Impact on Asthma
Outdoor air pollution can affect the health of students and staff in two ways: 1) people are exposed to air pollutants before they enter the school, and 2) outdoor air pollutants can travel into the building through air intakes, doors, windows, and ventilation shafts. Particulate matter is one source of outdoor air pollution associated with increased respiratory symptoms that has been linked to asthma exacerbation in children. Particulate matter is made up of very small-sized particles that can go deep into the lungs. Once breathed in, particulate matter can irritate the respiratory system which can cause asthma episodes and many other health problems. Air pollution is damaging to lung health, and children are particularly at risk because their lungs are still developing.
Causes of Air Pollution Exposure in Schools
The location of school buildings can be an important determinant for the effects of outdoor air pollutants. Buildings next to high-traffic areas or school buses idling next to school entrances, windows, and air intakes are more likely to have higher levels of outdoor air pollutants drawn indoors. Pollutants such as smoke, road dust, car exhaust, and factory emissions can add up to poor-quality air. Higher concentrations of particulate matter in outdoor air can worsen indoor air quality in buildings with less than adequate ventilation, ineffective or lack of air filtration, or buildings that are located in proximity to roadways or idling school buses and other vehicles. Depending on climate conditions and season, particulate matter concentrations may vary and will need to be considered for children with asthma.
Schools can reduce the exposure of outdoor air pollution by addressing factors such as near-road pollution, idling, and school siting; below is a brief description of each. Implementation of multiple best practices and strategies to reduce overall exposure is recommended.
Pollutants directly emitted from cars, trucks, and other motor vehicles are found in higher concentrations near major roads, and during rush hour. The highest levels of pollutants are generally within 500 feet of a roadway. The time of day and surrounding terrain also impacts the level of pollutants in the air. There are many best practices and resources that schools can explore and implement for near-road pollution. For example, trees planted near roadways can act as a barrier or buffer to reduce impacts of pollutants to buildings in proximity to roadways. It should be noted that trees should be planted near the roadway rather than near buildings; the roots of trees and shrubs can damage a building’s foundation and exterior. Furthermore, idling contributes to near-road pollution and can be a relatively easy starting point for reducing air pollution (see below).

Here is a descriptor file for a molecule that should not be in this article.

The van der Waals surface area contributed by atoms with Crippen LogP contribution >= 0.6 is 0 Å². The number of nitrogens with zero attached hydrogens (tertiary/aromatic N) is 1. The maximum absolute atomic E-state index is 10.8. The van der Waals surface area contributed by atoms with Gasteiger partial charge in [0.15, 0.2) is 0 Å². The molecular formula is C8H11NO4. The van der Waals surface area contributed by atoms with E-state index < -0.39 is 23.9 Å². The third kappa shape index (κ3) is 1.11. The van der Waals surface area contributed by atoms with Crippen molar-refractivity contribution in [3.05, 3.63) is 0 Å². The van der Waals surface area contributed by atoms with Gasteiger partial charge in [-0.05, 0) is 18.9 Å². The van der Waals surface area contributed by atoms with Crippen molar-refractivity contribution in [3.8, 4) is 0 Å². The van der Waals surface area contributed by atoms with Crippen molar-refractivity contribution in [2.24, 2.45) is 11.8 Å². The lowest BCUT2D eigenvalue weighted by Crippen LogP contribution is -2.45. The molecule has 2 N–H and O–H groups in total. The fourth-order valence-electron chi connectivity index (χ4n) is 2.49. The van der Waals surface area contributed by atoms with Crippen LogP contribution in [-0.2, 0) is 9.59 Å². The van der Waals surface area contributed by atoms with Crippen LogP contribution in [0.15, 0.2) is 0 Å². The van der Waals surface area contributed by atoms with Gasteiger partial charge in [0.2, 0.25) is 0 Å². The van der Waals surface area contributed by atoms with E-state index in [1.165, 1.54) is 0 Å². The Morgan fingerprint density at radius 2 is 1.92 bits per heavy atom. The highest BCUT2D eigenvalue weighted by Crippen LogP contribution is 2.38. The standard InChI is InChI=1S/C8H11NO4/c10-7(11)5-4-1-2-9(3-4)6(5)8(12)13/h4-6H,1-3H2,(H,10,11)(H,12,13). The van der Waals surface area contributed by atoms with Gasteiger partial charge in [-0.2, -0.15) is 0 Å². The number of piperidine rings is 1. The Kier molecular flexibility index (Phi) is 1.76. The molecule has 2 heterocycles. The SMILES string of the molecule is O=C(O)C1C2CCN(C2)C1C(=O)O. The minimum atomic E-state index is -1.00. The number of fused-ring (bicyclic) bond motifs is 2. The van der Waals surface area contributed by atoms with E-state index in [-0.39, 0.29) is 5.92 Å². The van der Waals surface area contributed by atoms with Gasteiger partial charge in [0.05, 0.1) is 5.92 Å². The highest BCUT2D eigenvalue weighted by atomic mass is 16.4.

An idling vehicle is one whose engine is turned on while it is parked or not in use, creating smog and pollution. Combustion products discharged by idling vehicles can enter the building through open windows or be drawn into the ventilation system and distributed throughout a classroom or building. Minimizing idling outside of schools has a positive impact on outdoor and indoor air quality.
The location of where a school is built plays a significant role in long-term school health. Potential exposures to contaminants in the air, water, and soil can cause adverse health effects for school staff and children who are particularly vulnerable. Examples of air pollutants from near-road traffic include particulate matter, carbon monoxide, and oxides of nitrogen, which can increase respiratory symptoms and exacerbate asthma. Utilizing school siting guidelines to evaluate potential hazards, as well as “green school” building design that can mitigate some hazards, will help communities make health-based decisions for this important investment.
There are some laws, regulations and guidelines that help to address outdoor air pollution better. For example, Massachusetts state law (M.G.L. Chapter 90, Section 16B) requires schools to have an anti-idling policy to restrict idling time on school grounds. The law prohibits idling by vehicles that are stopping for more than five minutes by requiring that the engine be turned off. Local boards of health, local police, and state and federal officials are authorized to enforce the state anti-idling law.
The EPA recommends that all properties or structures proposed for use as a school, as well as surrounding properties, be carefully evaluated for potential environmental hazards before making final decisions to use a site or structure for a school. The Massachusetts School Building Authority provides guidance, financial support, and incentives on school siting, design, and construction to help minimize exposure to outdoor air pollutants.
Even though it may be hard for one school to affect outdoor air pollution, there are policies that schools can institute to minimize exposure while outdoors, and also improve the indoor environment, to make sure that the air inside the school is as clean as possible. Your school may start off by addressing one factor of outdoor air pollution such as idling, expand an existing policy, and/or choose a more comprehensive approach.
Sample School Policy Managing Student’s Exposure to Outdoor Air Pollution, American Lung Association: Includes guidance on monitoring and disseminating air quality information, and potential solutions to reducing student exposure to air pollution.
Sample Policy Outdoor Air Quality Awareness, Sustainable Jersey Schools: Includes the purpose of the policy, protocol for communicating unhealthy outdoor air quality, and considerations for physical education and recess during poor outdoor air quality days, especially for those with respiratory issues.
All schools in Massachusetts are required to have an anti-idling policy. Strong policies include language regarding types of vehicles and areas where the policy is in effect, a plan for how to reduce emissions, and guidance for addressing violations and enforcing the policy.